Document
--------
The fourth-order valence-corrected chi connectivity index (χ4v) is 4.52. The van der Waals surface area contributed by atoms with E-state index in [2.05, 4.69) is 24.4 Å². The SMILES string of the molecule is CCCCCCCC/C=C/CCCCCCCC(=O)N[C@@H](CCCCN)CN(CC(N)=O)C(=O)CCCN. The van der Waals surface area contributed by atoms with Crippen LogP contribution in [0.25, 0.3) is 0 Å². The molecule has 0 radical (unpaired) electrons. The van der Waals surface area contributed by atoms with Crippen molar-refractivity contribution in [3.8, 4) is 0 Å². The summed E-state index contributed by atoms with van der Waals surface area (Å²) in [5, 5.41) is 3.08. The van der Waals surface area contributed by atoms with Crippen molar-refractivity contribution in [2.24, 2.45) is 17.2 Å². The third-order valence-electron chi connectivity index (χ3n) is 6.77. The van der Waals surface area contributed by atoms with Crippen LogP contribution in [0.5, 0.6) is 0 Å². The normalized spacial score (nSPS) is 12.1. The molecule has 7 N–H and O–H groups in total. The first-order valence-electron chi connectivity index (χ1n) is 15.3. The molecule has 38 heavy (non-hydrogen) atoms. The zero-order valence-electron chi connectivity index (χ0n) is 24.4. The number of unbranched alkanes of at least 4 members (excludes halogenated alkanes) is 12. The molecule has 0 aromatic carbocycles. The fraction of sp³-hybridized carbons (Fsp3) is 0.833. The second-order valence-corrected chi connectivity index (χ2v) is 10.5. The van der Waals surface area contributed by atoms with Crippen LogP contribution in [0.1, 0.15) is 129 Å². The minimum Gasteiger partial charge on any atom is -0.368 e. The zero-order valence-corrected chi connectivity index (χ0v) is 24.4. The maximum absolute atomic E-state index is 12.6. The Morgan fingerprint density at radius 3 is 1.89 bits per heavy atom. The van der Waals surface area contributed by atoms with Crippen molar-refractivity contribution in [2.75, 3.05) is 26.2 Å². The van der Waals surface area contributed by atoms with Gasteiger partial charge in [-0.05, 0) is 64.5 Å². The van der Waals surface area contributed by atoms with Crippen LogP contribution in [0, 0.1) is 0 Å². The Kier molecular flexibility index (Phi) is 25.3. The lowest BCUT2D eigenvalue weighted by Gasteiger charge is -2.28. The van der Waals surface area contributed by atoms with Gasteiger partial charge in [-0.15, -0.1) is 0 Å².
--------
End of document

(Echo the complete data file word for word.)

The fourth-order valence-corrected chi connectivity index (χ4v) is 4.52. The van der Waals surface area contributed by atoms with E-state index in [2.05, 4.69) is 24.4 Å². The SMILES string of the molecule is CCCCCCCC/C=C/CCCCCCCC(=O)N[C@@H](CCCCN)CN(CC(N)=O)C(=O)CCCN. The van der Waals surface area contributed by atoms with Crippen LogP contribution in [0.25, 0.3) is 0 Å². The molecule has 0 radical (unpaired) electrons. The van der Waals surface area contributed by atoms with Crippen molar-refractivity contribution in [3.8, 4) is 0 Å². The summed E-state index contributed by atoms with van der Waals surface area (Å²) in [5, 5.41) is 3.08. The van der Waals surface area contributed by atoms with Crippen molar-refractivity contribution in [2.24, 2.45) is 17.2 Å². The third-order valence-electron chi connectivity index (χ3n) is 6.77. The van der Waals surface area contributed by atoms with Crippen LogP contribution in [0.5, 0.6) is 0 Å². The normalized spacial score (nSPS) is 12.1. The molecule has 7 N–H and O–H groups in total. The first-order valence-electron chi connectivity index (χ1n) is 15.3. The molecule has 38 heavy (non-hydrogen) atoms. The zero-order valence-electron chi connectivity index (χ0n) is 24.4. The number of unbranched alkanes of at least 4 members (excludes halogenated alkanes) is 12. The molecule has 0 aromatic carbocycles. The fraction of sp³-hybridized carbons (Fsp3) is 0.833. The second-order valence-corrected chi connectivity index (χ2v) is 10.5. The van der Waals surface area contributed by atoms with Crippen LogP contribution in [0.1, 0.15) is 129 Å². The minimum Gasteiger partial charge on any atom is -0.368 e. The zero-order valence-corrected chi connectivity index (χ0v) is 24.4. The maximum absolute atomic E-state index is 12.6. The Morgan fingerprint density at radius 3 is 1.89 bits per heavy atom. The van der Waals surface area contributed by atoms with Crippen molar-refractivity contribution in [2.75, 3.05) is 26.2 Å². The van der Waals surface area contributed by atoms with Gasteiger partial charge in [-0.05, 0) is 64.5 Å². The van der Waals surface area contributed by atoms with Crippen LogP contribution in [0, 0.1) is 0 Å². The Kier molecular flexibility index (Phi) is 25.3. The lowest BCUT2D eigenvalue weighted by Gasteiger charge is -2.28. The van der Waals surface area contributed by atoms with Gasteiger partial charge in [-0.15, -0.1) is 0 Å².